UNITED STATES DISTRICT COURT EASTERN DISTRICT OF CALIFORNIA
January 4, 2010
TIMOTHY L. GENTRY, PETITIONER,
JOHN W. HAVILAND, RESPONDENT.
The opinion of the court was delivered by: Sandra M. Snyder United States Magistrate Judge
ORDER GRANTING RESPONDENT'S MOTION TO DISMISS PETITION, DISMISSING PETITION FOR WRIT OF HABEAS CORPUS WITH PREJUDICE AS UNTIMELY, AND DECLINING TO ISSUE CERTIFICATE OF APPEALABILITY
Petitioner is a state prisoner proceeding pro se with a petition for writ of habeas corpus pursuant to 28 U.S.C. § 2254.*fn1 Pursuant to 28 U.S.C. § 636(c)(1), the parties have consented to the jurisdiction of the United States Magistrate Judge.
On April 8, 2004, Petitioner was convicted of voluntary manslaughter in the California Superior Court, County of Kern. (Lodged Doc. No. 1.)
Petitioner filed a timely notice of appeal to the California Court of Appeal, Fifth Appellate District. The Court of Appeal affirmed the judgment on March 23, 2006. (Lodged Doc. No. 2.) On July 12, 2006, the California Supreme Court denied review. (Lodged Doc. Nos. 3 & 4.)
Petitioner subsequently filed three pro se state post-conviction collateral petitions.*fn2 The first petition was filed on September 5, 2007 in the Kern County Superior Court. (Lodged Doc. No. 5.) The petition was denied on November 13, 2007. (Lodged Doc. No. 6.)
The second petition for writ of habeas corpus was filed in the California Court of Appeal, Fifth Appellate District on December 22, 2007. (Lodged Doc. No. 7.) The petition was denied on May 15, 2008. (Lodged Doc. No. 8.)
The third and final petition was filed in the California Supreme Court on August 3, 2008, and denied on February 11, 2009. (Lodged Doc. Nos. 9 & 10.)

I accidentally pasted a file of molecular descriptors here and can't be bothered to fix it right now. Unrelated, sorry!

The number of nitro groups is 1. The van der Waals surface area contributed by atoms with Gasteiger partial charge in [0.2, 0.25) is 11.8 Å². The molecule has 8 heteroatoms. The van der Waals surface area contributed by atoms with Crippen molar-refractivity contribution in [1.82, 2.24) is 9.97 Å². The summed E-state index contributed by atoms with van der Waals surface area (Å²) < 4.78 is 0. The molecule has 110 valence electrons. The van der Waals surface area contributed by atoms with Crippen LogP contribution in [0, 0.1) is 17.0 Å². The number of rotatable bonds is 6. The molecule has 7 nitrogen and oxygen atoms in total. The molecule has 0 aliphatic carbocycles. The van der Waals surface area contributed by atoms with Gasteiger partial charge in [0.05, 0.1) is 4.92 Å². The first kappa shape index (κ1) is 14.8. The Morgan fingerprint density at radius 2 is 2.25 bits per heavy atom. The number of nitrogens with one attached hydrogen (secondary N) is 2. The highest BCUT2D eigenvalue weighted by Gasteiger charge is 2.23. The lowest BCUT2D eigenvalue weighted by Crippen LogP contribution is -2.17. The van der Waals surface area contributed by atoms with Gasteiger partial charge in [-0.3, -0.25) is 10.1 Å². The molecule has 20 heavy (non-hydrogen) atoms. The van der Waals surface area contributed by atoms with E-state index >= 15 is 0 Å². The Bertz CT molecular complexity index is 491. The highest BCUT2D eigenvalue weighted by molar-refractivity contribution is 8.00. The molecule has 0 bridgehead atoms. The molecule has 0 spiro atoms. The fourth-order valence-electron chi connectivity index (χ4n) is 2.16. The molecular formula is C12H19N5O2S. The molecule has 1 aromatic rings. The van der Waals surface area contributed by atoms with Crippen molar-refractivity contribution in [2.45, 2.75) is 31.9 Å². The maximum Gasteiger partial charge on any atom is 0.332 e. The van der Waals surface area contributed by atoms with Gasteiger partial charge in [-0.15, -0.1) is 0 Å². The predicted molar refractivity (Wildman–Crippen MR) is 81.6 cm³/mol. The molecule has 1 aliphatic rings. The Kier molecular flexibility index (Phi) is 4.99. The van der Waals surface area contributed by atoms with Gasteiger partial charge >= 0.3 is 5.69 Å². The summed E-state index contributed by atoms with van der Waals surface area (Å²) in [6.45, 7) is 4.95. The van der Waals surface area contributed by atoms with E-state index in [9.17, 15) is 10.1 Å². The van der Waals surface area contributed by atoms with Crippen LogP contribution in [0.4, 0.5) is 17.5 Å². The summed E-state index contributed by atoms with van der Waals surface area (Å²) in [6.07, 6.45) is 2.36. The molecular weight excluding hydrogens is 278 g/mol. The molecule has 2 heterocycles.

Petitioner filed the instant federal petition for writ of habeas corpus on February 28, 2009. (Court Doc. 1.) Respondent filed the instant motion to dismiss on July 27, 2009. (Court Doc. 17.) Petitioner filed an opposition on November 25, 2009, and Respondent filed a reply on December 14, 2009. (Court Docs. 30, 31.)
A. Procedural Grounds for Motion to Dismiss
Rule 4 of the Rules Governing Section 2254 Cases allows a district court to dismiss a petition if it "plainly appears from the petition and any attached exhibits that the petitioner is not entitled to relief in the district court . . . ." Rule 4 of the Rules Governing Section 2254 Cases.
The Ninth Circuit has allowed respondents to file a motion to dismiss in lieu of an answer if the motion attacks the pleadings for failing to exhaust state remedies or being in violation of the state's procedural rules. See e.g., O'Bremski v. Maass, 915 F.2d 418, 420 (9th Cir. 1990) (using Rule 4 to evaluate motion to dismiss petition for failure to exhaust state remedies); White v. Lewis, 874 F.2d 599, 602-03 (9th Cir. 1989) (using Rule 4 as procedural grounds to review motion to dismiss for state procedural default); Hillery v. Pulley, 533 F.Supp. 1189, 1194 & n.12 (E.D. Cal. 1982) (same). Thus, a respondent can file a motion to dismiss after the court orders a response, and the Court should use Rule 4 standards to review the motion. See Hillery, 533 F. Supp. at 1194 & n. 12.
In this case, Respondent's motion to dismiss is based on a violation of 28 U.S.C. 2244(d)(1)'s one-year limitations period. Therefore, the Court will review Respondent's motion to dismiss pursuant to its authority under Rule 4.
B. Limitation Period for Filing a Petition for Writ of Habeas Corpus
On April 24, 1996, Congress enacted the Antiterrorism and Effective Death Penalty Act of 1996 (AEDPA). The AEDPA imposes various requirements on all petitions for writ of habeas corpus filed after the date of its enactment. Lindh v. Murphy, 521 U.S. 320, 117 S.Ct. 2059, 2063 (1997); Jeffries v. Wood, 114 F.3d 1484, 1499 (9th Cir. 1997) (en banc), cert. denied, 118 S.Ct. 586 (1997). The instant petition was filed on February 28, 2009, and thus, it is subject to the provisions of the AEDPA.
The AEDPA imposes a one year period of limitation on petitioners seeking to file a federal petition for writ of habeas corpus. 28 U.S.C. § 2244(d)(1). As amended, Section 2244, subdivision (d) reads:
(1) A 1-year period of limitation shall apply to an application for a writ of habeas corpus by a person in custody pursuant to the judgment of a State court. The limitation period shall run from the latest of --